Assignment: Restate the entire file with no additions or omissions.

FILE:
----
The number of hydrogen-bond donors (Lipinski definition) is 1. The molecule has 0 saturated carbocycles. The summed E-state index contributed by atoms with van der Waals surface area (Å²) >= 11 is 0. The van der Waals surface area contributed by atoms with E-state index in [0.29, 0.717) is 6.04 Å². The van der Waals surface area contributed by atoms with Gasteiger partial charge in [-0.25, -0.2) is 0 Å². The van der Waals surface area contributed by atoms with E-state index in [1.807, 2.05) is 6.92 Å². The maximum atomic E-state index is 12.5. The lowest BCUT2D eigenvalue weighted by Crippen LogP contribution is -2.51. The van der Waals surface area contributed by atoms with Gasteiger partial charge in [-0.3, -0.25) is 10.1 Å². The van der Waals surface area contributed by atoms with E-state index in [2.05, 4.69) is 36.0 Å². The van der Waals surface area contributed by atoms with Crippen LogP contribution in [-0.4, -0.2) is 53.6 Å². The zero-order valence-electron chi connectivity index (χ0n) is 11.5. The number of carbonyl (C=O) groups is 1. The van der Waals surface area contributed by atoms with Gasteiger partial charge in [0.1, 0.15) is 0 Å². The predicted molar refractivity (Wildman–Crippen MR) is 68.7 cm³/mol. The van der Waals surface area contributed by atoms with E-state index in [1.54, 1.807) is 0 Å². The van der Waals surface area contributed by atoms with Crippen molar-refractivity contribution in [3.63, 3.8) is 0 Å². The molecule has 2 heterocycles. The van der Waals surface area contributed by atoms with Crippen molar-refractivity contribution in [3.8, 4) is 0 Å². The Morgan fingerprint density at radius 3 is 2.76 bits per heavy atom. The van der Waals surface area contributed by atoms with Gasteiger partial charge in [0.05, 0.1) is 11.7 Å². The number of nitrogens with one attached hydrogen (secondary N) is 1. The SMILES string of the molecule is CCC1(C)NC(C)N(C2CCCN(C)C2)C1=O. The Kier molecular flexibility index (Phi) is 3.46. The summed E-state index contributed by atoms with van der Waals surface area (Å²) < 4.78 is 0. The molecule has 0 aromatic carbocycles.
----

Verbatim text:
The number of hydrogen-bond donors (Lipinski definition) is 1. The molecule has 0 saturated carbocycles. The summed E-state index contributed by atoms with van der Waals surface area (Å²) >= 11 is 0. The van der Waals surface area contributed by atoms with E-state index in [0.29, 0.717) is 6.04 Å². The van der Waals surface area contributed by atoms with Gasteiger partial charge in [-0.25, -0.2) is 0 Å². The van der Waals surface area contributed by atoms with E-state index in [1.807, 2.05) is 6.92 Å². The maximum atomic E-state index is 12.5. The lowest BCUT2D eigenvalue weighted by Crippen LogP contribution is -2.51. The van der Waals surface area contributed by atoms with Gasteiger partial charge in [-0.3, -0.25) is 10.1 Å². The van der Waals surface area contributed by atoms with E-state index in [2.05, 4.69) is 36.0 Å². The van der Waals surface area contributed by atoms with Crippen LogP contribution in [-0.4, -0.2) is 53.6 Å². The zero-order valence-electron chi connectivity index (χ0n) is 11.5. The number of carbonyl (C=O) groups is 1. The van der Waals surface area contributed by atoms with Gasteiger partial charge in [0.1, 0.15) is 0 Å². The predicted molar refractivity (Wildman–Crippen MR) is 68.7 cm³/mol. The van der Waals surface area contributed by atoms with E-state index in [1.54, 1.807) is 0 Å². The van der Waals surface area contributed by atoms with Crippen molar-refractivity contribution in [3.63, 3.8) is 0 Å². The molecule has 2 heterocycles. The van der Waals surface area contributed by atoms with Crippen molar-refractivity contribution in [3.8, 4) is 0 Å². The Morgan fingerprint density at radius 3 is 2.76 bits per heavy atom. The van der Waals surface area contributed by atoms with Gasteiger partial charge in [0.05, 0.1) is 11.7 Å². The number of nitrogens with one attached hydrogen (secondary N) is 1. The SMILES string of the molecule is CCC1(C)NC(C)N(C2CCCN(C)C2)C1=O. The Kier molecular flexibility index (Phi) is 3.46. The summed E-state index contributed by atoms with van der Waals surface area (Å²) < 4.78 is 0. The molecule has 0 aromatic carbocycles.